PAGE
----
Cho narrates that he has a woman in his heart, and the film drifts into a the flashback…
The film begins with Cho’s love already established, then retreats to the past to show how the characters had been connected most of their lives, despite their very different upbringings. Cho Yi Hang is a student at Wu Tang Clan, the most powerful of the 8 United Clans, and is tapped by the leader to be his successor. Cho excels at martial skills, but also has a fierce righteous streak, which leads him to do unorthodox and troublesome things in the name of justice. An example is him saving a baby goat from being killed for food by a farmer, which causes him to beat up said farmer and be pursued by wolves while on the run. He is saved by a young girl playing a flute, the music of which charms the wolves and they depart.
The now grown Cho still causes trouble in the name of justice. Starving peasants who have stolen grain from the army are then massacred by the army, until a mysterious swordswoman flies in and slaughters the murdering soldiers. She then helps Cho deliver a baby born from one of the fleeing peasants, before disappearing just as she came. Cho manages to follow her and spies while she bathes, she catches him and is prepared to kill him until she’s given orders to return to her leaders and flies off.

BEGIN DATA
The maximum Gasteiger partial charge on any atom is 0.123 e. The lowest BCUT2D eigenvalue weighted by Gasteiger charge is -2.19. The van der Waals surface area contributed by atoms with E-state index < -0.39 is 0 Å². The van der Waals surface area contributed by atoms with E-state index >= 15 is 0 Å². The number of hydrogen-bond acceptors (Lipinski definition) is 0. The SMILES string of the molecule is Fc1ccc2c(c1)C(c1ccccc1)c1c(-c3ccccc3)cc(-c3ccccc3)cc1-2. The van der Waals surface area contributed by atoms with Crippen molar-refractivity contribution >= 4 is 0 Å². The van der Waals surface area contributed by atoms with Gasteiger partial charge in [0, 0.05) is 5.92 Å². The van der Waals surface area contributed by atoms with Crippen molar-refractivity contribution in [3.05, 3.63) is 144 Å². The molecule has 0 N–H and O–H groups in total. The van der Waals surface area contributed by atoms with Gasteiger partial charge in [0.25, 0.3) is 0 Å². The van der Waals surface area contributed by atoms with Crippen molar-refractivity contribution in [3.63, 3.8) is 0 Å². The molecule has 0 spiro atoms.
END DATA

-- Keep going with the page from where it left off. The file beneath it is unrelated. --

The mysterious woman is a member of Supreme Cult, which the subtitles later helpfully just call Evil Cult, in case you don’t notice their insane leader Chi Wu Shuang killing his own followers for coughing. I should clarify about Chi Wu Shuang, who is both a he and a she, as they are different gendered conjoined twins, joined at the back, and full of insane power and rage. The male side is obsessed with Lien, the pair having found her as a child being raised by wolves, and taught her martial arts. Lien became their top killer. The female side of Chi Wu Shuang is just 100% crazy, her only obsessions are laughing maniacally and insulting the male side’s lust for Lien. Supreme Cult prepares to kill the leaders of the 8 United Clans (as revenge for being banished 20 years prior), Lien recognizing Cho Yi Hang from the images of the leaders.
The twin Chi Wu Chuang is one of the most deranged and memorable villains from Hong Kong cinema. It’s yin and yang in action on the big screen! The dual nature of the character is at first hinted at, the audience only seeing the male side (played by Francis Ng Chun-Yu), but then a female voice starts piping in and mocking him. Male Chi Wu Shuang flips to show the female half (Elaine Lui Siu-Ling), wearing an identical outfit, but full of mad glee. Elaine Lui is impressively evil, her character beyond sadistic and just lost in a world of having power over others. As most of what happens in The Bride with White Hair ends up tragically for someone, she always has a reason to laugh.
Cho has grown beyond just striking out for justice to actively not wanting to battle enemies for the state that have done nothing to threaten the Empire. While the clans go to war, Cho is forced to lead the troops over his objections, and he later gets drunk with a general friend and relinquishes command to the ambitious Ho Lu Hua (who also used to crush on him) When Supreme Cult members lead by Lien attack the United Clan troops, Cho and Lien are forced to fight. Cho recognizes that she must kill him to fulfill her mission, and he is prepared to die until Lien is needled in the back by Ho Lu Hua. Cho grabs Lien and flies off.